Except our production.  My cast has never been seen together onstage.  My designers have never collaborated on this piece.  We are wholly unique.  This is our version.  Our take.  Our perspective.  And that’s quite exciting.

When I chose to direct this play over 18 months ago, Henry was a mere notion; not even a concept or concrete plan.  Why on earth would a new dad tackle second year review for promotion and tenure and this play?  The workload has been enormous. The hours of research, preparation and rehearsals will ultimately number in the thousands. This is a project that can be taxing on families – whether it be late night rehearsals or residual stress.  Fortunately, I am married to the most patient and compassionate woman in the history of the world.  Shakespeare would really like her.

I have been studying this play for over 20 years, finding something new upon each reading.  As I get older, different passages and characters take on new relevance.  I identify with certain themes and ideas depending on what is happening in my life at the time.  I have sought solace in Hamlet’s opening soliloquy.  I have used the players’ scenes to teach acting technique.  I have collapsed in many an existential panic over “To Be or Not to Be.”  I have sobbed  uncontrollably in my mentor’s arms while trying to perform the nunnery scene.

Henry’s birth has provided a delightful and invigorating burst of creative inspiration. My perspective has once again shifted.  This time magnanimously.

Shakespeare and his wife had three children: Susanna, and the twins Hamnet and Judith. Hamnet died of unknown causes in 1596 at the age of eleven. In 1602, William wrote Twelfth Night,  a melancholy comedy about a girl who disguises herself as her lost-for-dead brother.  It features a climactic reunion scene of the two siblings that would send nostalgic shivers down the spine of even the most cynical of viewers.    Hamlet is also thought to have been written in that same year.  I have always imagined that perhaps Twelfth Night was a gift for Judith, and that Hamlet was a eulogy for Hamnet.

The relationships between Hamlet and his parents (Queen Gertrude and the ghost of King Hamlet) are clearer to me and of greater interest.  I have tremendous sympathy for the parents and the bond they hold with their son.  The enormity of Gertrude’s arc is much more apparent, the dysfunction we find at the start of the play is all the more heartbreaking.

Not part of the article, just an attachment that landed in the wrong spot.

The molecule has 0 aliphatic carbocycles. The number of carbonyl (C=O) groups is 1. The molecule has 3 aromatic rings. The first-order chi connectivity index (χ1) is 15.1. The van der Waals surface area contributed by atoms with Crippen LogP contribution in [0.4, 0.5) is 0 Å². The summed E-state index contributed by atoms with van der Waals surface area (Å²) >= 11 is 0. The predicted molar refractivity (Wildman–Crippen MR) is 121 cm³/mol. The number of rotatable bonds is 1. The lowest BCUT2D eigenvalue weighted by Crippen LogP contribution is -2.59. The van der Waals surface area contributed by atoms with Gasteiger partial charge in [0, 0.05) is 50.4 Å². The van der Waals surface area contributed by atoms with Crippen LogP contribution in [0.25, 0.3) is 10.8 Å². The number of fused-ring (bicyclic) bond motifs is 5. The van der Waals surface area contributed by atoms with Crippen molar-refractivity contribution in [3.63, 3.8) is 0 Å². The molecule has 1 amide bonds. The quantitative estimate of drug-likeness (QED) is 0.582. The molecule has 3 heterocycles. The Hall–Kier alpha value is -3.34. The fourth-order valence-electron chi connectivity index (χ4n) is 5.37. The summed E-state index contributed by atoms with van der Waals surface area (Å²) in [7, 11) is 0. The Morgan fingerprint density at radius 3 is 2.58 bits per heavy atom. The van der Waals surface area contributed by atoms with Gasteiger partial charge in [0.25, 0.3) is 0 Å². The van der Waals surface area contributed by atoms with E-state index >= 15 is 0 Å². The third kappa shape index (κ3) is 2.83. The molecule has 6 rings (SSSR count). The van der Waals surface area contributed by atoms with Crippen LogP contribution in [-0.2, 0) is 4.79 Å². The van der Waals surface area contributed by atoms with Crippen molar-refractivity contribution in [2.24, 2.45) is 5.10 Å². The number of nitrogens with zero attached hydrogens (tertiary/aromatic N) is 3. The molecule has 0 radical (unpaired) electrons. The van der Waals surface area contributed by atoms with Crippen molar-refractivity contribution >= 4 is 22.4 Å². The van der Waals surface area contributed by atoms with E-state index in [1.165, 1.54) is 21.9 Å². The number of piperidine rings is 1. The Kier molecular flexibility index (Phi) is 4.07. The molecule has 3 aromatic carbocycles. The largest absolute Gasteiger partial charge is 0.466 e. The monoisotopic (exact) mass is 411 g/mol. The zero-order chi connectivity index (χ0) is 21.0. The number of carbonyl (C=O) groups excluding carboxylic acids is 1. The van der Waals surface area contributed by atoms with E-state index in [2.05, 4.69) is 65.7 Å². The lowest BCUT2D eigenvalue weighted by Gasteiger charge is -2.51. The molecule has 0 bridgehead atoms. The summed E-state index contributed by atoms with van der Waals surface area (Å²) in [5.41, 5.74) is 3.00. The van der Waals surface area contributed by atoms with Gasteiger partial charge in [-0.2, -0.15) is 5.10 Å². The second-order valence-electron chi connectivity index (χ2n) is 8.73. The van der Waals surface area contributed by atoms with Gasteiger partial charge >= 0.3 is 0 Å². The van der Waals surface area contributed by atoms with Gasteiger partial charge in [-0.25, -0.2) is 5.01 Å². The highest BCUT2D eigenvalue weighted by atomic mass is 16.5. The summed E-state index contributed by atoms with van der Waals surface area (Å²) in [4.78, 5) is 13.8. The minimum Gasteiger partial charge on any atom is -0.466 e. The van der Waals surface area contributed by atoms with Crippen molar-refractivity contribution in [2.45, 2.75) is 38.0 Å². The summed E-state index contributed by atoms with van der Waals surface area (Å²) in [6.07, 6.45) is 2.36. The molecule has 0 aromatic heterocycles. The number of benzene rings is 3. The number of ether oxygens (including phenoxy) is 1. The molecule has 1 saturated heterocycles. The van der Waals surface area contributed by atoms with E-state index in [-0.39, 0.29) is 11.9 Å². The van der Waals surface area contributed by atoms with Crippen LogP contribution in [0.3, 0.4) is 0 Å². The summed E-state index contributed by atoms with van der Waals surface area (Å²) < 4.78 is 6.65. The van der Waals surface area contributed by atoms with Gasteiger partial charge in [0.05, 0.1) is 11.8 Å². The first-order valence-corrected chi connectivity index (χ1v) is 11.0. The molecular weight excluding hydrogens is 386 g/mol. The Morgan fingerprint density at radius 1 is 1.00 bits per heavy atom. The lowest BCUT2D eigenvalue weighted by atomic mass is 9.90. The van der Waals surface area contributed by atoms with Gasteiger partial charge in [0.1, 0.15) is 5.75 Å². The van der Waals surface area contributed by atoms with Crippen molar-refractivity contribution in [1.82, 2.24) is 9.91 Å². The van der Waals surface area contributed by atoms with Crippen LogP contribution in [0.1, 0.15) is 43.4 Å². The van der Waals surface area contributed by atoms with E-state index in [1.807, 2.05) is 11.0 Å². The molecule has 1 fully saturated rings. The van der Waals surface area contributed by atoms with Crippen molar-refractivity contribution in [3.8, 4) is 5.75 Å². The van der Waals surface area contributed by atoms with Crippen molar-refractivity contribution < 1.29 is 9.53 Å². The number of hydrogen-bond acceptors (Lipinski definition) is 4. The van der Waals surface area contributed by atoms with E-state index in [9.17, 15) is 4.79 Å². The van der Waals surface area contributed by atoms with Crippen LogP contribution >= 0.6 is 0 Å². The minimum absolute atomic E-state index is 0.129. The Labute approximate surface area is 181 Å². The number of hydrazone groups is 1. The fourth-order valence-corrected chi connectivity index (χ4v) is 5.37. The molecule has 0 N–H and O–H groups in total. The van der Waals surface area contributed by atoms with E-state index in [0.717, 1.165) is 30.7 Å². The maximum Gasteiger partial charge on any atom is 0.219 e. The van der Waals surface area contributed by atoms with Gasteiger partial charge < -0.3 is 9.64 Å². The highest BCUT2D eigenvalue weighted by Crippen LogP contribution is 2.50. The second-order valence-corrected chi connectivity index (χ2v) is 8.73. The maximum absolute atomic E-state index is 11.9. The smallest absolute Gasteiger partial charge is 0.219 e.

Two years ago, I directed Twelfth NightThis April my production of Hamlet bows before Cleveland audiences.  I don’t know if Henry will get to see the play, but I am so grateful that he’s around during its creation.

*Check out Ben Meadors’ website.  He is the artist behind all the B-W Theatre & Dance and Music Theatre photographs of the last two years.  You can even order prints of the above photos.

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Classes and Classics

This is a recurring comic appearing in our school paper, written and illustrated by one of my students, Luke Brett. We're constantly looking for innovative ways to sell tickets, and this idea is one of my favorites.

We had our first read through of Hamlet this week.  This is a play that I’ve wanted to direct for over 20 years, and it was a thrilling experience to hear my students speak that brilliant text. The cast has met once a week for the past month and we’ve played theatre games, reviewed scansion techniques, watched Slings and Arrows episodes, and had way too much fun getting to know one another.  Next week we dig in and start rehearsing five nights a week.  Excited is such a tiny word to describe how I’m feeling.